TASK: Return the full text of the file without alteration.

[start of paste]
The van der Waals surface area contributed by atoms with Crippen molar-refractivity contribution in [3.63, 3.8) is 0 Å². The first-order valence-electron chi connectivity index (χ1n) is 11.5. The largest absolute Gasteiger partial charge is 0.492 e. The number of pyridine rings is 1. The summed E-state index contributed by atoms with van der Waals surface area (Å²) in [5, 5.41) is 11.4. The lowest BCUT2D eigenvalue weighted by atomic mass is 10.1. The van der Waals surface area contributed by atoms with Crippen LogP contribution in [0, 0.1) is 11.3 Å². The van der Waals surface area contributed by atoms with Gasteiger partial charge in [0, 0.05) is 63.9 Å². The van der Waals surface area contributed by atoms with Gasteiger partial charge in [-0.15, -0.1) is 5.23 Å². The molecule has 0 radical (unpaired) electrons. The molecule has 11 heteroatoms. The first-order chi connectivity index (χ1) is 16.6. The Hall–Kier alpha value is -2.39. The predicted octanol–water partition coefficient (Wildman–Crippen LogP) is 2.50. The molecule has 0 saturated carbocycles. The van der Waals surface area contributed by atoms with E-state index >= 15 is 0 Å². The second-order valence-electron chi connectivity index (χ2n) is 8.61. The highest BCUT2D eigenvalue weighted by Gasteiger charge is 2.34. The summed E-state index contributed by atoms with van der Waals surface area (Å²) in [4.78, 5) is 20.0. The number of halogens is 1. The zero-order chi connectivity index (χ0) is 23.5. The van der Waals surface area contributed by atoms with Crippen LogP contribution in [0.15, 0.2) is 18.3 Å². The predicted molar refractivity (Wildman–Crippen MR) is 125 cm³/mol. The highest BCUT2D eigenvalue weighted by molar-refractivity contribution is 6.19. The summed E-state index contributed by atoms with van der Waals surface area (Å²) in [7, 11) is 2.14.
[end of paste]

The van der Waals surface area contributed by atoms with Crippen molar-refractivity contribution in [3.63, 3.8) is 0 Å². The first-order valence-electron chi connectivity index (χ1n) is 11.5. The largest absolute Gasteiger partial charge is 0.492 e. The number of pyridine rings is 1. The summed E-state index contributed by atoms with van der Waals surface area (Å²) in [5, 5.41) is 11.4. The lowest BCUT2D eigenvalue weighted by atomic mass is 10.1. The van der Waals surface area contributed by atoms with Crippen LogP contribution in [0, 0.1) is 11.3 Å². The van der Waals surface area contributed by atoms with Gasteiger partial charge in [0, 0.05) is 63.9 Å². The van der Waals surface area contributed by atoms with Gasteiger partial charge in [-0.15, -0.1) is 5.23 Å². The molecule has 0 radical (unpaired) electrons. The molecule has 11 heteroatoms. The first-order chi connectivity index (χ1) is 16.6. The Hall–Kier alpha value is -2.39. The predicted octanol–water partition coefficient (Wildman–Crippen LogP) is 2.50. The molecule has 0 saturated carbocycles. The van der Waals surface area contributed by atoms with E-state index >= 15 is 0 Å². The second-order valence-electron chi connectivity index (χ2n) is 8.61. The highest BCUT2D eigenvalue weighted by Gasteiger charge is 2.34. The summed E-state index contributed by atoms with van der Waals surface area (Å²) in [4.78, 5) is 20.0. The number of halogens is 1. The zero-order chi connectivity index (χ0) is 23.5. The van der Waals surface area contributed by atoms with Crippen LogP contribution in [0.15, 0.2) is 18.3 Å². The predicted molar refractivity (Wildman–Crippen MR) is 125 cm³/mol. The highest BCUT2D eigenvalue weighted by molar-refractivity contribution is 6.19. The summed E-state index contributed by atoms with van der Waals surface area (Å²) in [7, 11) is 2.14.